The first time Gia can remember seeing that expression was later, when Gia woke up in the hospital, when her dad explained that they had found a tumour, that they were going to treat it, but that the bleeding in her brain –

The blinking pattern that pulls up her eye-tracking software is a lot like the blinking that stops tears.

Up it pops, Gia’s blank slate. Her mom hates this flickering-snow screen; it gives her migraines. But she can’t argue against it. It is so much easier on Gia than the keyboard-to-voice interface, with Gia staring at each letter, blinking in frustration to make choices when the eyetracker doesn’t catch her pupil dilation. (A QWERTY keyboard, for God’s sake. It’s not like her finger positions matter. Hands on home row! Her Grade 7 typing class won’t help her now.)

EP509: Broken

by Jason Kimble
read by Mat Weller

author Jason Kimble

author Jason Kimble

about the author…

I’m fascinated by how people put amazingness together. Or awfulness (Let’s not pretend schadenfreude doesn’t happen). What field’s doing the assembly changes quite frequently. Sometimes I even try putting together some of it myself. I refuse to comment on which end of the A to A spectrum that falls on.

 

Broken
by Jason Kimble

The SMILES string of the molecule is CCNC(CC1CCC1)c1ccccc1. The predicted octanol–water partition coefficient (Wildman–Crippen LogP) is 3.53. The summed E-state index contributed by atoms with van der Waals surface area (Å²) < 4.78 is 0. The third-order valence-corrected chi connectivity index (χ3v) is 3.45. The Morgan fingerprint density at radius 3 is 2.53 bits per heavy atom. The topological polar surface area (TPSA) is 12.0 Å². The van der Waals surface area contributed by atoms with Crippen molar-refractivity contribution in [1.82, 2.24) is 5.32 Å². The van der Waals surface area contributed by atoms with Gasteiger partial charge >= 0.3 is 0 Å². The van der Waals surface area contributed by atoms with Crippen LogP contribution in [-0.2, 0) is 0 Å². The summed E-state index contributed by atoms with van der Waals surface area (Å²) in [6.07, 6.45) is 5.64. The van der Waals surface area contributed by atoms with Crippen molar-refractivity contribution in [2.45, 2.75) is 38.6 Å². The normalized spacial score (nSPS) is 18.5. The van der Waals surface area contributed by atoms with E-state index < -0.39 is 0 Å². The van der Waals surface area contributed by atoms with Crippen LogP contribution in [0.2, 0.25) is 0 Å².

My favorite part about skimming is that I’m not broken when I do it. It doesn’t matter that I don’t have levels, that I’m on or off, because that’s how everything’s supposed to be when you’re in the hypernet. Even if I’m not supposed to be in the hypernet.

I’m only able to skim because Kaipo left my interface node on. That was the day he told me I could call him Kaipo instead of Dr. Singh. His eyes are different than mine, but that’s not because of the Skew, and even if it is I wouldn’t care, because they’re pretty and dark and they twinkle a little bit when he smiles. We’d had sex twice when he told me I could call him Kaipo if we’re alone. Sex is almost as good as skimming, only it doesn’t last as long, and sometimes I’m stinky afterwards, which I’m not a fan of. Sometimes Kaipo smells like pumpkin, which I’m totally a fan of.